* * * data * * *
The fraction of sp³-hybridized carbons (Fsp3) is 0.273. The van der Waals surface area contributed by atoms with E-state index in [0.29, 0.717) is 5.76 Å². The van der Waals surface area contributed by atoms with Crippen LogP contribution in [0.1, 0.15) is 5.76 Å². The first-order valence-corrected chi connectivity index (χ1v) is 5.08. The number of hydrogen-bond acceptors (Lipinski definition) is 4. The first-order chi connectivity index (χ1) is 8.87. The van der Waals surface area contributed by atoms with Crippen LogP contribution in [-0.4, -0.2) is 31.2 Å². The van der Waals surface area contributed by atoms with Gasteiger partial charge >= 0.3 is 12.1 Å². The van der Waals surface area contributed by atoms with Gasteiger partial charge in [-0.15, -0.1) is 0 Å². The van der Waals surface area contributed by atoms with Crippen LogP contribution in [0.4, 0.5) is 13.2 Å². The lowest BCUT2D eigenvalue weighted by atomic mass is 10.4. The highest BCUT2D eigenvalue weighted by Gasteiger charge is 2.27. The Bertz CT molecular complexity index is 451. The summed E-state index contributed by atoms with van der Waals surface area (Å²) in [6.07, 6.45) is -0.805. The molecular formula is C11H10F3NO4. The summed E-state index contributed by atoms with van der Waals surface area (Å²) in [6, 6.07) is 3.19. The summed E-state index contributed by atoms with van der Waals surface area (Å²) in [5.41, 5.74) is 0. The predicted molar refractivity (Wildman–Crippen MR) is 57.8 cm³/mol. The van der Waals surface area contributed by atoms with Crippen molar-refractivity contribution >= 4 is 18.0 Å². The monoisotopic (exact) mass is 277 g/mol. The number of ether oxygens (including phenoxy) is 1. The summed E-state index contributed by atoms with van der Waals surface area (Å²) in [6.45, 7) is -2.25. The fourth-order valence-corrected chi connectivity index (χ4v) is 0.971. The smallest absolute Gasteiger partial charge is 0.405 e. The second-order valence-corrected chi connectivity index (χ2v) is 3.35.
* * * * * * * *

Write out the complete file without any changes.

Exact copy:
The fraction of sp³-hybridized carbons (Fsp3) is 0.273. The van der Waals surface area contributed by atoms with E-state index in [0.29, 0.717) is 5.76 Å². The van der Waals surface area contributed by atoms with Crippen LogP contribution in [0.1, 0.15) is 5.76 Å². The first-order valence-corrected chi connectivity index (χ1v) is 5.08. The number of hydrogen-bond acceptors (Lipinski definition) is 4. The first-order chi connectivity index (χ1) is 8.87. The van der Waals surface area contributed by atoms with Crippen LogP contribution in [-0.4, -0.2) is 31.2 Å². The van der Waals surface area contributed by atoms with Gasteiger partial charge >= 0.3 is 12.1 Å². The van der Waals surface area contributed by atoms with Gasteiger partial charge in [-0.15, -0.1) is 0 Å². The van der Waals surface area contributed by atoms with Crippen LogP contribution in [0.4, 0.5) is 13.2 Å². The lowest BCUT2D eigenvalue weighted by atomic mass is 10.4. The highest BCUT2D eigenvalue weighted by Gasteiger charge is 2.27. The Bertz CT molecular complexity index is 451. The summed E-state index contributed by atoms with van der Waals surface area (Å²) in [6.07, 6.45) is -0.805. The molecular formula is C11H10F3NO4. The summed E-state index contributed by atoms with van der Waals surface area (Å²) in [6, 6.07) is 3.19. The summed E-state index contributed by atoms with van der Waals surface area (Å²) in [5.41, 5.74) is 0. The predicted molar refractivity (Wildman–Crippen MR) is 57.8 cm³/mol. The van der Waals surface area contributed by atoms with Crippen molar-refractivity contribution >= 4 is 18.0 Å². The monoisotopic (exact) mass is 277 g/mol. The number of ether oxygens (including phenoxy) is 1. The summed E-state index contributed by atoms with van der Waals surface area (Å²) in [6.45, 7) is -2.25. The fourth-order valence-corrected chi connectivity index (χ4v) is 0.971. The smallest absolute Gasteiger partial charge is 0.405 e. The second-order valence-corrected chi connectivity index (χ2v) is 3.35.